Above is a 1902 penny of Great Britain. 1902 was a tumultuous year for British coinage, Queen Victoria had died the year previously and an entire new coinage needed to be issued with the portrait of King Edward VII designed by G.W. De Saulles. The reverse of the penny was the same as that used on Queen Victoria’s pennies from 1895 when the classic seated Britannia design of W.C. Lyon was modified to remove the lighthouse and ship. The reverse dies used prior to 1902 had a very slight die difference those used from that year forward, mainly in the sea level and where it intersected with the rocks behind Britannia and the robes on her right leg. Dies prior to 1902 are known as the “Normal Tide” or “High Tide” dies, while those from 1902 onward are the “Low Tide” dies. Both sets of dies are also known sometime as the “High Sea Level” and “Low Sea Level” dies. The variety is quite known and appears in the better English coin catalogues, Spink catalogues it as S 3990A, Freeman as 156, Peck as 2205 and Krause as KM#794.1.
Almost 27,000,000 1902 pennies were minted and it turns out that some of the old pre-1902 reverse dies with the “Low Tide” were used. This resulted in two distinct 1902 reverse die varieties, the 1902 “High Tide” (seen above) and the 1902 “Low Tide” seen below. The population ratio of High Tide to Low Tide is uncertain, but some estimates suggest that 1 in 22 1902 pennies (or less than 5%) are the Low Tide Variety. This makes it a scarce coin in British terms and the catalogue values reflect this with the 2014 Spink catalogue valuing the High Tide penny in uncirculated grade at £75 and the Low Tide penny at £350 .
Determining if your 1902 penny is a regular High Sea Level or the scarce Low Sea Level variety is fairly simple. Look at where the water level intersects the right (front) leg of Britannia. If the water level is on the top fold of the robe almost at the point where the legs cross then it’s the normal high tide. If it intersects with the second fold of the robe below where the legs cross then it’s the low tide variety. This is illustrated in the image below.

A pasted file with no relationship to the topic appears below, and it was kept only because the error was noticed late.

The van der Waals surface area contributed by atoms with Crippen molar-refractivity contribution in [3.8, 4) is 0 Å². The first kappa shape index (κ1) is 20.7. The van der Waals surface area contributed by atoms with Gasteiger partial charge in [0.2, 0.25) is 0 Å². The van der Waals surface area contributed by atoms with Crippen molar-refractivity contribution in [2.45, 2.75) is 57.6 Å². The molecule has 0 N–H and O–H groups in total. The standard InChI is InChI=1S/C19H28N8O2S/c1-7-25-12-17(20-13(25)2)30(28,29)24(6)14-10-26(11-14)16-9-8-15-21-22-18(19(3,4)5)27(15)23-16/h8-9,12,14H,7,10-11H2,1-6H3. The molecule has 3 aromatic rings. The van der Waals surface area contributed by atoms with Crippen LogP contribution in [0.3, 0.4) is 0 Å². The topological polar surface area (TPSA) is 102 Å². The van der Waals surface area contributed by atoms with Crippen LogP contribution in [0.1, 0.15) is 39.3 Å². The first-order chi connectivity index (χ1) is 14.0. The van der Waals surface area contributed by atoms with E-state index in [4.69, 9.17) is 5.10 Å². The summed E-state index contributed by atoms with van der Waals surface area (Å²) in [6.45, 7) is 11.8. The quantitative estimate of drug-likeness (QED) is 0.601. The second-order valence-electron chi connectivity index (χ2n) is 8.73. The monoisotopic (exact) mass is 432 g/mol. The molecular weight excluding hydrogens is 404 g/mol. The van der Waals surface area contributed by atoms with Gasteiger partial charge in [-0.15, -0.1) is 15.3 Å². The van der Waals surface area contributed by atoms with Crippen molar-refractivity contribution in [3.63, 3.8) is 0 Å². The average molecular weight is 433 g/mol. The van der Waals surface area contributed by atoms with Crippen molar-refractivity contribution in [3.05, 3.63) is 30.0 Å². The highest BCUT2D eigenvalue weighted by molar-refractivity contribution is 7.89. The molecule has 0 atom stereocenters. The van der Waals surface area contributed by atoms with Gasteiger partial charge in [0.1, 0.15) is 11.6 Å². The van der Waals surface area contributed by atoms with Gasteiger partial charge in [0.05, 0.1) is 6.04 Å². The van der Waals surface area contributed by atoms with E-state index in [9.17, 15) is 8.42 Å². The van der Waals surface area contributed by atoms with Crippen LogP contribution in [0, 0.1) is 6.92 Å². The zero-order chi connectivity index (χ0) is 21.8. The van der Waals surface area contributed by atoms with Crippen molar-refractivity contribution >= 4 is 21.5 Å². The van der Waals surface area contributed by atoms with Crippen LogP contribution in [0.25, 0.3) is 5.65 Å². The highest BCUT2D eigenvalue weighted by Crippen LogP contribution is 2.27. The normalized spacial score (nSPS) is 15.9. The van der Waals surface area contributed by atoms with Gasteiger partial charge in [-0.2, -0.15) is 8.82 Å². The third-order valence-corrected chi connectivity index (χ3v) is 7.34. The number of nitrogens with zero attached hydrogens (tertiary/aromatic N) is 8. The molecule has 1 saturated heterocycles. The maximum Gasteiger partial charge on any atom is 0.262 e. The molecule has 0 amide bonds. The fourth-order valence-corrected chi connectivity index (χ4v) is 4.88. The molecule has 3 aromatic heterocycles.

If you’re unsure of whether a 1902 penny is the scarcer low die variety then in the words of one experienced British collector I know, assume the 1902 penny is “High Tide” and then try to prove to yourself otherwise. Looking at where the sea level intersects the robe of Britannia makes it easy enough to determine, at the cross of the legs, high tide, below it, low tide. Collectors should also be aware that the low tide variety is also present on 1902 half pennies, a coin that is harder to find even than the 1902 low tide penny. The variety on both denominations is a fun one to look for and should form a part of any collection of British coins.
 Bressett, K.E., 1965. A Guide Book of English Coins. 4th ed. Racine, Washington: Whitman Publishing Company.
 Brit Tip #13 – What’s the difference between “High Tide” and “Low Tide?”. 2016. Brit Tip #13 – What’s the difference between “High Tide” and “Low Tide?”. [ONLINE] Available at:http://wybrit.com/Brit%20Tips/Brit%20Tip%2013.html. [Accessed 28 February 2016].
 Philip Skingley, 2013. Coins of England and the United Kingdom 2014. Revised edition Edition. Spink & Son Ltd.
 1902 low tide penny – British Coin Related Discussions & Enquiries – British Coin Forum – Predecimal.com. 2016. 1902 low tide penny – British Coin Related Discussions & Enquiries – British Coin Forum – Predecimal.com. [ONLINE] Available at: http://www.predecimal.com/forum/topic/3927-1902-low-tide-penny/. [Accessed 28 February 2016].
 Warner, S, 1998. The House of Saxe-Coburg. Australian Coin Review, 400, 30-34.